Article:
Perspectives of Art and War: History 101 by Mags L Halliday [WHO-50—2002]August 13th, 2013 at 8:55
The books I’ve reviewed so far for this blogging project have all been rereads, but given my extreme lack of knowledge of the BBC books after Sam left (with an exception for anything by Kate Orman or Paul Magrs) I thought it would be good to stretch myself a bit for 2002’s output – especially as I have the benefit of a State Library full of Eighth Doctor Adventures that I can borrow!
So the 2002 book that most appealed to me was History 101 – thanks to an intriguing blurb and premise, my curiosity about companion Anji Kapoor, and the fact that it was written by a female author whose work I hadn’t read before.
Hooray, right decision! I really enjoyed this book. In tone it reminded me most of the Big Finish plays The Settling, No Man’s Land and The Angel of Scutari, all of which feature the Doctor’s companions (well, Hex, mostly) being thoroughly traumatised by the gritty realities of history and war. And when I say ‘traumatised’ I mean ‘just this side of Torchwood: Miracle Day.’ I see you celebrity historical, New Who, and raise you: the grimdark historical.
Visiting Paris, the Doctor, Fitz and Anji discover that the painting of “Guernica” by Picasso has lost all emotional power. Rather than assuming they’re all just terribly shallow people who have lost the ability to appreciate art, they investigate further and discover that the print of the same painting on a paperback book from the TARDIS library is in fact far more gut-wrenching than the original painting on the wall. That’s weird, right?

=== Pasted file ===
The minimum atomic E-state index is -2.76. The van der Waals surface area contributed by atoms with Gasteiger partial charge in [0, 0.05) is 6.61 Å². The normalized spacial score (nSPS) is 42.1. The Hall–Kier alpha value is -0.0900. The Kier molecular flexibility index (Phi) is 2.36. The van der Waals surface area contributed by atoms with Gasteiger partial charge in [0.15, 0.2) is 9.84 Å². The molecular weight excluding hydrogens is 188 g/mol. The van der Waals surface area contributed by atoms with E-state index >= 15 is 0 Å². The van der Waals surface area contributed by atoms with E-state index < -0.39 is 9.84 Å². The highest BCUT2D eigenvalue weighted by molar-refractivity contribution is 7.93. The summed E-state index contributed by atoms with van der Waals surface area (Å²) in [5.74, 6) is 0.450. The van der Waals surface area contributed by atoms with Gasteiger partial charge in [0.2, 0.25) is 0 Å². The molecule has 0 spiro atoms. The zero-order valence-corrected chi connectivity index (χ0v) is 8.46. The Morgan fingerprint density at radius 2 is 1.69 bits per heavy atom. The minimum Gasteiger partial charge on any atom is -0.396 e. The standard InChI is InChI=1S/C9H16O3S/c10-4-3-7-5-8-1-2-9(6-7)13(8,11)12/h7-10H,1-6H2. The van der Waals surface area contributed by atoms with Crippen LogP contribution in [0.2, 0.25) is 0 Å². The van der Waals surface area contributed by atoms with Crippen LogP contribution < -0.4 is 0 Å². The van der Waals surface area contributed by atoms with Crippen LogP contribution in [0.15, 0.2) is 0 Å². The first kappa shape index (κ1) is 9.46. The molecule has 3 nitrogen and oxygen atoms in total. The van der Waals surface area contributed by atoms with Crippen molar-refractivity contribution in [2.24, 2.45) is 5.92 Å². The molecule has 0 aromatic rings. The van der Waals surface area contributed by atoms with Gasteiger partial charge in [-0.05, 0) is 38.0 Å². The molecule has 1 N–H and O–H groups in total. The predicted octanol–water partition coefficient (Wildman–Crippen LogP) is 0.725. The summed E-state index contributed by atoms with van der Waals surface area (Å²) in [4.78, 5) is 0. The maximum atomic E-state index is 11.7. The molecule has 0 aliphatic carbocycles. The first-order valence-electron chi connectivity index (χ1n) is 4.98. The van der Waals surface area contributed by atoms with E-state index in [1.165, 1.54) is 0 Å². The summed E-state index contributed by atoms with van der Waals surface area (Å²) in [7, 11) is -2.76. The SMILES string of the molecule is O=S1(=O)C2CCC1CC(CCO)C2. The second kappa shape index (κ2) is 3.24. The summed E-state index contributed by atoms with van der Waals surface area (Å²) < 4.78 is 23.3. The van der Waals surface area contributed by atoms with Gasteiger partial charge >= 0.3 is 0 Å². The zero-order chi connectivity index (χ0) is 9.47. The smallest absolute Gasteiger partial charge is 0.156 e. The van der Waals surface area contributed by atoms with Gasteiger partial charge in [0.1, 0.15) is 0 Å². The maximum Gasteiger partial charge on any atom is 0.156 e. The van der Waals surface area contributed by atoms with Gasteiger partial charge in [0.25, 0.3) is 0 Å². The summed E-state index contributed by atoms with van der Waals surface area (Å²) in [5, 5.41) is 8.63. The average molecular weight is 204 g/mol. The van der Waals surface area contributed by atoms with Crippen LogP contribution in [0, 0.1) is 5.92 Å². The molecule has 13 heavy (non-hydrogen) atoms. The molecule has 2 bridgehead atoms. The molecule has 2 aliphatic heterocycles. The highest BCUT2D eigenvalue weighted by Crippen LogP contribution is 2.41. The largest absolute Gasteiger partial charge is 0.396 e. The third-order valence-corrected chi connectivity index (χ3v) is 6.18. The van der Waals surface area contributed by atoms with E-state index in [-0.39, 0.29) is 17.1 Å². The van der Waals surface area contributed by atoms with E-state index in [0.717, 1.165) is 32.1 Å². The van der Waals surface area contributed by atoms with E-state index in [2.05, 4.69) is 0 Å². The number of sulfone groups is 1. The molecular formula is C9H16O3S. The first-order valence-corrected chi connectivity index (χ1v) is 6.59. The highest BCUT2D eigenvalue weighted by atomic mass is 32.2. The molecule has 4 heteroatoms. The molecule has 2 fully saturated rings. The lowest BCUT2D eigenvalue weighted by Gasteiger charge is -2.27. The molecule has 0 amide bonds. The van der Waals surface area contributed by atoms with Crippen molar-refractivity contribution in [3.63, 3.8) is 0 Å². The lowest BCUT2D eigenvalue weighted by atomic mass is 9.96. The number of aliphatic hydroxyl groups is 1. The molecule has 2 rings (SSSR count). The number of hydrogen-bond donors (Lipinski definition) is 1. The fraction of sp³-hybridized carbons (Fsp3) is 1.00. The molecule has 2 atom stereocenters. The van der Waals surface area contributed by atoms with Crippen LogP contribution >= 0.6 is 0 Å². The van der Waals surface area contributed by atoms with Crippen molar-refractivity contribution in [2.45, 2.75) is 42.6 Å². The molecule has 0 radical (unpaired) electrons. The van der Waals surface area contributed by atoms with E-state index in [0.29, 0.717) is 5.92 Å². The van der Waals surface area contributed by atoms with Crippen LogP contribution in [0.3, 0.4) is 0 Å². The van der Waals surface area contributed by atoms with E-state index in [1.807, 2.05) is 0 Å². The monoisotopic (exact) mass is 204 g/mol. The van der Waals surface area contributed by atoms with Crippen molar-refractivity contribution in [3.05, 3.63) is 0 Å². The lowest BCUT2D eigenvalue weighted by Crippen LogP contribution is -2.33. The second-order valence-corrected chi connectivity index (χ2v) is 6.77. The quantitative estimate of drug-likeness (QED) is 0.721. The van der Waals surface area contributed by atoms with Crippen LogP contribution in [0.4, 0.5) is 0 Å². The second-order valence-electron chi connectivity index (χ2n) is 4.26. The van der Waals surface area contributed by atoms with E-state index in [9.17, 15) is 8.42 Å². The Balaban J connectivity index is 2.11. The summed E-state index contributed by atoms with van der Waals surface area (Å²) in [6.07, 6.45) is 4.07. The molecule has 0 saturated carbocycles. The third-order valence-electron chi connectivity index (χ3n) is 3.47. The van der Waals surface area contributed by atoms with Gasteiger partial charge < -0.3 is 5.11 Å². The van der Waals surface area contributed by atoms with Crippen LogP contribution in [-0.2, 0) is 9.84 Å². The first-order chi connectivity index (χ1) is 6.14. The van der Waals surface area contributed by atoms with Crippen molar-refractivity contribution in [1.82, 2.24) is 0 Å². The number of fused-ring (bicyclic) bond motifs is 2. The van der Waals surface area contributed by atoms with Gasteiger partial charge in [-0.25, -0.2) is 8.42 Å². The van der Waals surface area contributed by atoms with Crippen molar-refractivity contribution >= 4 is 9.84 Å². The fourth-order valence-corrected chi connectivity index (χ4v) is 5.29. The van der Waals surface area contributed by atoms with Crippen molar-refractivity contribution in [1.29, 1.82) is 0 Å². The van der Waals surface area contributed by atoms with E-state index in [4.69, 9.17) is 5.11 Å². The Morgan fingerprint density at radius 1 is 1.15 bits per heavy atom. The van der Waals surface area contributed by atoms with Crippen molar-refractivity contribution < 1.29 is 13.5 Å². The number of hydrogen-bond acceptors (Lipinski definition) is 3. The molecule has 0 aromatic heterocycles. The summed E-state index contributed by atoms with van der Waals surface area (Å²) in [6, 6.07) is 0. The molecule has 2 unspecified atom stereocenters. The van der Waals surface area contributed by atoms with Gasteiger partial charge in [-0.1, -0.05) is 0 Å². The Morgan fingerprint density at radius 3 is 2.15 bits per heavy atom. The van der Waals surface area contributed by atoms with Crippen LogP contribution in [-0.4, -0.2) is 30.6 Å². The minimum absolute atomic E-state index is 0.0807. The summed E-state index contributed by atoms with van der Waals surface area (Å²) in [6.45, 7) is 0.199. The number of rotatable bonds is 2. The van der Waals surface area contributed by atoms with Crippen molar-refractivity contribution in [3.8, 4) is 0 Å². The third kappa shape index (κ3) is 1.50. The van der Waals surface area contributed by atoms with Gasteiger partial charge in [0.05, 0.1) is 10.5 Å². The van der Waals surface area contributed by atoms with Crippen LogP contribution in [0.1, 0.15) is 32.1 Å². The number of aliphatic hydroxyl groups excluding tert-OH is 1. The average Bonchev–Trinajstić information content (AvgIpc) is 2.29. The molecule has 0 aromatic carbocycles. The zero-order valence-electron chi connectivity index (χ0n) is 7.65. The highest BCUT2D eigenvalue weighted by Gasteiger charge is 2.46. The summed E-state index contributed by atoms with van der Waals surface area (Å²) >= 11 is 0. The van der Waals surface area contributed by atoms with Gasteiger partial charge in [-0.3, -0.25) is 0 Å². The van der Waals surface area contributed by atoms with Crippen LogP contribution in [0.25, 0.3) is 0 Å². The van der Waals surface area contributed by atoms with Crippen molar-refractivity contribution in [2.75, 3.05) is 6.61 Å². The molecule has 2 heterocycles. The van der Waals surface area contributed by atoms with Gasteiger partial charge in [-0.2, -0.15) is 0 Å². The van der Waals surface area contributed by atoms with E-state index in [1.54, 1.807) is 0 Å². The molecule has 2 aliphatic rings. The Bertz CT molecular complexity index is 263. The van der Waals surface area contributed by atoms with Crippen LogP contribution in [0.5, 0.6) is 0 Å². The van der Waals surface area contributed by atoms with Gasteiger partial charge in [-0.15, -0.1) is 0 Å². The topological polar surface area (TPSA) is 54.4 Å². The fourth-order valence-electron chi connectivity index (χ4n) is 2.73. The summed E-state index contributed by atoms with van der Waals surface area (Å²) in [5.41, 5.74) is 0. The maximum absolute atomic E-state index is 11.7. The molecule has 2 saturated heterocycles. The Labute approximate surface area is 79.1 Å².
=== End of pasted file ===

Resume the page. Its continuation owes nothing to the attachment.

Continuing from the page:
Cue a jaunt back to the dark reality of the Spanish Civil War, as the three of them separate to investigate what is distorting humanity’s perspectives of this time period. Fitz is sent off on his own to observe the bombing of Guernica first-hand (YES REALLY) while the Doctor and Anji wait for him in Barcelona among the war journalists, anarchists and gathering troops. Thanks to a bit of erratic TARDIS behaviour, though, the Doctor and Anji arrive several months early and have to wait out wartime Spain until they can catch up with Fitz again… oh, yes, and the TARDIS shuts down and apparently dies, preventing the usual convenient escape.
While the Doctor sinks into an inconvenient depression about the loss of the TARDIS, Anji and Fitz are left very much to fend for themselves, making friends and allies who might not be what they seem. Behind it all is the mysterious Sabbath, the Doctor’s “nemesis,” pulling the strings.
I found History 101 very readable, doing some clever things with history, time travel and plot twistery. Both Fitz and Anji are very clearly realised characters, and their origins inform how they react at all times (he’s a chain-smoking guitar playing bohemian from the 60’s, she’s a slightly uptight stockbroker of Indian descent from the year 2000).
More to the point, they are both utterly wrecked by their experiences here: immersed in grim historical realism up to their eyebrows, including soldiers, interrogations, forged papers, dirt and blood.
The Doctor should possibly not have worn a velvet jacket to this one.
And now I have to go read more Fitz and Anji novels. Damn it.
ELSEWHERE ON 2002
The Crooked World – in which Eight, Fitz & Anji visit a cartoon planet [Doctor Who Book Club]
Real Time webcast review [Geekcrashcourse]
Chimes of Midnight review [Den of Geek]